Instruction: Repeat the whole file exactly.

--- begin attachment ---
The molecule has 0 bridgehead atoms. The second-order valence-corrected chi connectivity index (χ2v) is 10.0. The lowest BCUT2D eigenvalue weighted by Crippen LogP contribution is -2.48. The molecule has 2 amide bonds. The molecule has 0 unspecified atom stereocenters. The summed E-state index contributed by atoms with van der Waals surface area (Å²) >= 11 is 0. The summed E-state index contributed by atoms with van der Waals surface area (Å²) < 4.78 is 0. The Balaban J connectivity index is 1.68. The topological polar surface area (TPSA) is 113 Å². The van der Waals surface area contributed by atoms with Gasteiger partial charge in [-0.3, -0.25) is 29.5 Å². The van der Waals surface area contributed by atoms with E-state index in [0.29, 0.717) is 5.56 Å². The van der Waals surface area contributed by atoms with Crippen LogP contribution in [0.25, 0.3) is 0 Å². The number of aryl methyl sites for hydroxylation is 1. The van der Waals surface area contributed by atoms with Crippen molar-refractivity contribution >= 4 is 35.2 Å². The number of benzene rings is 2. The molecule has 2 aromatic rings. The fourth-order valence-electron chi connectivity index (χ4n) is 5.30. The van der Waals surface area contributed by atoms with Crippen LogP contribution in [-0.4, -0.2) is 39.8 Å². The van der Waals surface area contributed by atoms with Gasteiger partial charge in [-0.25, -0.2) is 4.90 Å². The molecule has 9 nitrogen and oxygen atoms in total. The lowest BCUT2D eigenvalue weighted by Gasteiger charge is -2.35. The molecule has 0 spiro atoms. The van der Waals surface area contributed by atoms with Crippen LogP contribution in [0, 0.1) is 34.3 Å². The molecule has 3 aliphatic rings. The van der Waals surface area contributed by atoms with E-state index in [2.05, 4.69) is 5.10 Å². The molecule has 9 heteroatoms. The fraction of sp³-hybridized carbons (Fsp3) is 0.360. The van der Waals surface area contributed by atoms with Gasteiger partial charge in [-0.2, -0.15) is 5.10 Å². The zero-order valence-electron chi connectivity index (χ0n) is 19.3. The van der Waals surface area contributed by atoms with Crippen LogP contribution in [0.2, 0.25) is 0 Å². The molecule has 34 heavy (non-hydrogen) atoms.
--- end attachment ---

The molecule has 0 bridgehead atoms. The second-order valence-corrected chi connectivity index (χ2v) is 10.0. The lowest BCUT2D eigenvalue weighted by Crippen LogP contribution is -2.48. The molecule has 2 amide bonds. The molecule has 0 unspecified atom stereocenters. The summed E-state index contributed by atoms with van der Waals surface area (Å²) >= 11 is 0. The summed E-state index contributed by atoms with van der Waals surface area (Å²) < 4.78 is 0. The Balaban J connectivity index is 1.68. The topological polar surface area (TPSA) is 113 Å². The van der Waals surface area contributed by atoms with Gasteiger partial charge in [-0.3, -0.25) is 29.5 Å². The van der Waals surface area contributed by atoms with E-state index in [0.29, 0.717) is 5.56 Å². The van der Waals surface area contributed by atoms with Crippen LogP contribution in [0.25, 0.3) is 0 Å². The number of aryl methyl sites for hydroxylation is 1. The van der Waals surface area contributed by atoms with Crippen molar-refractivity contribution >= 4 is 35.2 Å². The number of benzene rings is 2. The molecule has 2 aromatic rings. The fourth-order valence-electron chi connectivity index (χ4n) is 5.30. The van der Waals surface area contributed by atoms with Crippen LogP contribution in [-0.4, -0.2) is 39.8 Å². The van der Waals surface area contributed by atoms with Gasteiger partial charge in [-0.25, -0.2) is 4.90 Å². The molecule has 9 nitrogen and oxygen atoms in total. The lowest BCUT2D eigenvalue weighted by Gasteiger charge is -2.35. The molecule has 0 spiro atoms. The van der Waals surface area contributed by atoms with Crippen LogP contribution in [0, 0.1) is 34.3 Å². The molecule has 3 aliphatic rings. The van der Waals surface area contributed by atoms with E-state index in [2.05, 4.69) is 5.10 Å². The molecule has 9 heteroatoms. The fraction of sp³-hybridized carbons (Fsp3) is 0.360. The van der Waals surface area contributed by atoms with Gasteiger partial charge in [-0.2, -0.15) is 5.10 Å². The zero-order valence-electron chi connectivity index (χ0n) is 19.3. The van der Waals surface area contributed by atoms with Crippen LogP contribution in [0.2, 0.25) is 0 Å². The molecule has 34 heavy (non-hydrogen) atoms.